Foodservice Footprint Issue 17 – October 2012

Foodservice Footprint FF17-Final-1 Foodservice Footprint Issue 17 – October 2012 MagazinesDo you know the price of a pint of milk? I don’t and I’m notoriously inquisitive when it comes to the supermarket shop. If you do, then well done you, but I’d bet you are in the minority (even the former agriculture minister hadn’t a clue).

However, I’d also bet that if you were asked how much you pay for a pint of milk for your business, then you’d have an answer. Or at least know very quickly who would have.

In the past couple of months the price of milk has been in the media spotlight, thanks to a brave and hugely ambitious campaign by the UK’s farmers (page 30-31). Their case was simple: the supermarkets can’t keep paying us less for our milk than it costs us to produce it. Many of the retailers have now budged, eagerly publishing the prices they have agreed to pay on the NFU website.

While the foodservice sector isn’t the milk-guzzling behemoth that retail is, there are some big buyers in our midst: the high-street coffee chains,
for instance, the large distributors and the public caterers. I asked as many as I could about their milk procurement

policies – and the majority answered, referring to “fair prices” and “support for British farmers”. But none would divulge what the farmers who supplied them were being paid. Was it because they didn’t want to? Or they couldn’t for contractual reasons (if so, how can the retailers do it)? Or perhaps they didn’t know (one tried, but after a few days gave up, citing a very complicated supply chain).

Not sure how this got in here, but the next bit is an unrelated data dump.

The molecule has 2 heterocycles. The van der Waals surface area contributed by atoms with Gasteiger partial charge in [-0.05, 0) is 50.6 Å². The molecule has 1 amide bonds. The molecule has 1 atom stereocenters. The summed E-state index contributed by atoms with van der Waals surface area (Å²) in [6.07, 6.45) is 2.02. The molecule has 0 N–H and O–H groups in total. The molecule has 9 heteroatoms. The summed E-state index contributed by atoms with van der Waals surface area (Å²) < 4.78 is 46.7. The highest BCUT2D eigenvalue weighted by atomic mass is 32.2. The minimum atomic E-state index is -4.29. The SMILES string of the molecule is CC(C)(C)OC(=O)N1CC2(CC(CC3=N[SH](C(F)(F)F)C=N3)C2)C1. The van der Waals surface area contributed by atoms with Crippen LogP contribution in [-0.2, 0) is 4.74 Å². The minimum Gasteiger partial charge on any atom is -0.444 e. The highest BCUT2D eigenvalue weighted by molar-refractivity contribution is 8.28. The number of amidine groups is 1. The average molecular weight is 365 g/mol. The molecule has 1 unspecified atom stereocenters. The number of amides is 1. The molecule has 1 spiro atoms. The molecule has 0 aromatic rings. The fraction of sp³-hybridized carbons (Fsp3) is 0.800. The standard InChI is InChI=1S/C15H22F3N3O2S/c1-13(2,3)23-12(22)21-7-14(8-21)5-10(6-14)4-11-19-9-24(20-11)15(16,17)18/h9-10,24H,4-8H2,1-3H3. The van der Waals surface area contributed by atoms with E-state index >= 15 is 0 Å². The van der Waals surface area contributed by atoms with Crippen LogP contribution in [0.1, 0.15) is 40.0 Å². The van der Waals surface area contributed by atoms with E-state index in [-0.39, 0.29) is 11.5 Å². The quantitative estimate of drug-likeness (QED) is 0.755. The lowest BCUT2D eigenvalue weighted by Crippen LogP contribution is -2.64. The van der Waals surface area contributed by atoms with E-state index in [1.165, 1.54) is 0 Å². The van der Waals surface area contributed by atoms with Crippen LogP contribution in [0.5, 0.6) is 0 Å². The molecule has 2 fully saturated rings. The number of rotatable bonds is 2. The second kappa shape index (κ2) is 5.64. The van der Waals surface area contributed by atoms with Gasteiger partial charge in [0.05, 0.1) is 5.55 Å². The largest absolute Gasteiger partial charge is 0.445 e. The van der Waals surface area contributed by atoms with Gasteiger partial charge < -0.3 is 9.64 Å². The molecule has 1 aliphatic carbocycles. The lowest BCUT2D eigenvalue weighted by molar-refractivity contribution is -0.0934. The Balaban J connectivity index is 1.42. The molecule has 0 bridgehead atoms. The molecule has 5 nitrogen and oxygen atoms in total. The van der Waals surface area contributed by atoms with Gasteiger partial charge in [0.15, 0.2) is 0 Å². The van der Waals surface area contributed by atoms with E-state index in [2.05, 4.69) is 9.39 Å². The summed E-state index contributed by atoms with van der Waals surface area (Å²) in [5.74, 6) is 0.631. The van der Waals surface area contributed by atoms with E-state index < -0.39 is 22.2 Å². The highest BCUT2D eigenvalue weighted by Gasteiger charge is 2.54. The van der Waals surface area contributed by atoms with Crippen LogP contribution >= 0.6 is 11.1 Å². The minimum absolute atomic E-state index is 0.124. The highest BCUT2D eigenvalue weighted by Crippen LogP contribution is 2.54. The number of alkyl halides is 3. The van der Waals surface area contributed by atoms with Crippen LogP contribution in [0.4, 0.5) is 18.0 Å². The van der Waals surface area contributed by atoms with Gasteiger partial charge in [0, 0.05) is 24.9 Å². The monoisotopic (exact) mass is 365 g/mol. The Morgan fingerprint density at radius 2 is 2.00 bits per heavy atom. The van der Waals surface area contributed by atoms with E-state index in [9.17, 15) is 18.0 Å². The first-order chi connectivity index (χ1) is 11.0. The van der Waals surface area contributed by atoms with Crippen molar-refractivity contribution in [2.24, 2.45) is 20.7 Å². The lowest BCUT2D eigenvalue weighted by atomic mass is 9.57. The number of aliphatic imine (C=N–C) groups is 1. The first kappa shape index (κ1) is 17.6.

Complex as the supply chain might be, this lack of transparency is what makes this debate about more than milk. Responsible sourcing requires companies not only to work much more closely with their direct suppliers but to have a grasp of what goes on further down the chain.

The NFU is investigating a FairDeal scheme for UK farmers. Yes, price will be a critical mechanism but, more than that, it could help bring the foodservice industry closer to its farmers. That is where the real value will be. By the time you read this we will have had our first ever forum on a farm – perhaps this should mark the start of a closer relationship between our industry and our farmers.

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